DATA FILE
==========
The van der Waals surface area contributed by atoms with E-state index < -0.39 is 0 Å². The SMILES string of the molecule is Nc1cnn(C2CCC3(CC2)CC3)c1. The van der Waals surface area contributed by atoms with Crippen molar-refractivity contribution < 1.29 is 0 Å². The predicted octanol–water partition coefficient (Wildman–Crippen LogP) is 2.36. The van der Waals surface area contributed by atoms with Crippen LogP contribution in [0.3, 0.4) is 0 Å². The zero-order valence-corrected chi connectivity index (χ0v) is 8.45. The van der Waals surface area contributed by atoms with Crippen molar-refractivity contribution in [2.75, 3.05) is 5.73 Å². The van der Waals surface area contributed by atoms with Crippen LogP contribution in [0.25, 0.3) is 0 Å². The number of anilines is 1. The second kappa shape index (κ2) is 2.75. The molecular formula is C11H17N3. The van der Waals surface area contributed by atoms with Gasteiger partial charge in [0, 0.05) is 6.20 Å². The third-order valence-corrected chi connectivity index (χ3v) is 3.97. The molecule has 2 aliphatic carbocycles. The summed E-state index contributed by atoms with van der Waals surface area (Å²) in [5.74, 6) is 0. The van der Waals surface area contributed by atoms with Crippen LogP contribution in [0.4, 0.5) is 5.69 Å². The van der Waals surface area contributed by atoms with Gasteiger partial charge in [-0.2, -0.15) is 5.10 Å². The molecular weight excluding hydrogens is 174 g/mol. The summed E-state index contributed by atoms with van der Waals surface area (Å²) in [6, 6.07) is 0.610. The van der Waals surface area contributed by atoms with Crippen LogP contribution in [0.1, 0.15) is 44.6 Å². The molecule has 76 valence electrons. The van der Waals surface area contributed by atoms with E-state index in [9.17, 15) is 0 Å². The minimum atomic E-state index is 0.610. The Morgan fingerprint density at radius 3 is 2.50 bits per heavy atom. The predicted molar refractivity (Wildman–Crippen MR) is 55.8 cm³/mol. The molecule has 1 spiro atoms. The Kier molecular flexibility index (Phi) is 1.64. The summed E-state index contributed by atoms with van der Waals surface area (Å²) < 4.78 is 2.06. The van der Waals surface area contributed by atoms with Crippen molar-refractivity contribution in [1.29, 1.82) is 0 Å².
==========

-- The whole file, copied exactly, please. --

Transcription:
The van der Waals surface area contributed by atoms with E-state index < -0.39 is 0 Å². The SMILES string of the molecule is Nc1cnn(C2CCC3(CC2)CC3)c1. The van der Waals surface area contributed by atoms with Crippen molar-refractivity contribution < 1.29 is 0 Å². The predicted octanol–water partition coefficient (Wildman–Crippen LogP) is 2.36. The van der Waals surface area contributed by atoms with Crippen LogP contribution in [0.3, 0.4) is 0 Å². The zero-order valence-corrected chi connectivity index (χ0v) is 8.45. The van der Waals surface area contributed by atoms with Crippen molar-refractivity contribution in [2.75, 3.05) is 5.73 Å². The van der Waals surface area contributed by atoms with Crippen LogP contribution in [0.25, 0.3) is 0 Å². The number of anilines is 1. The second kappa shape index (κ2) is 2.75. The molecular formula is C11H17N3. The van der Waals surface area contributed by atoms with Gasteiger partial charge in [0, 0.05) is 6.20 Å². The third-order valence-corrected chi connectivity index (χ3v) is 3.97. The molecule has 2 aliphatic carbocycles. The summed E-state index contributed by atoms with van der Waals surface area (Å²) in [5.74, 6) is 0. The van der Waals surface area contributed by atoms with Crippen LogP contribution in [0.4, 0.5) is 5.69 Å². The van der Waals surface area contributed by atoms with Gasteiger partial charge in [-0.2, -0.15) is 5.10 Å². The molecular weight excluding hydrogens is 174 g/mol. The summed E-state index contributed by atoms with van der Waals surface area (Å²) in [6, 6.07) is 0.610. The van der Waals surface area contributed by atoms with Crippen LogP contribution in [0.1, 0.15) is 44.6 Å². The molecule has 76 valence electrons. The van der Waals surface area contributed by atoms with E-state index in [9.17, 15) is 0 Å². The minimum atomic E-state index is 0.610. The Morgan fingerprint density at radius 3 is 2.50 bits per heavy atom. The predicted molar refractivity (Wildman–Crippen MR) is 55.8 cm³/mol. The molecule has 1 spiro atoms. The Kier molecular flexibility index (Phi) is 1.64. The summed E-state index contributed by atoms with van der Waals surface area (Å²) < 4.78 is 2.06. The van der Waals surface area contributed by atoms with Crippen molar-refractivity contribution in [1.29, 1.82) is 0 Å².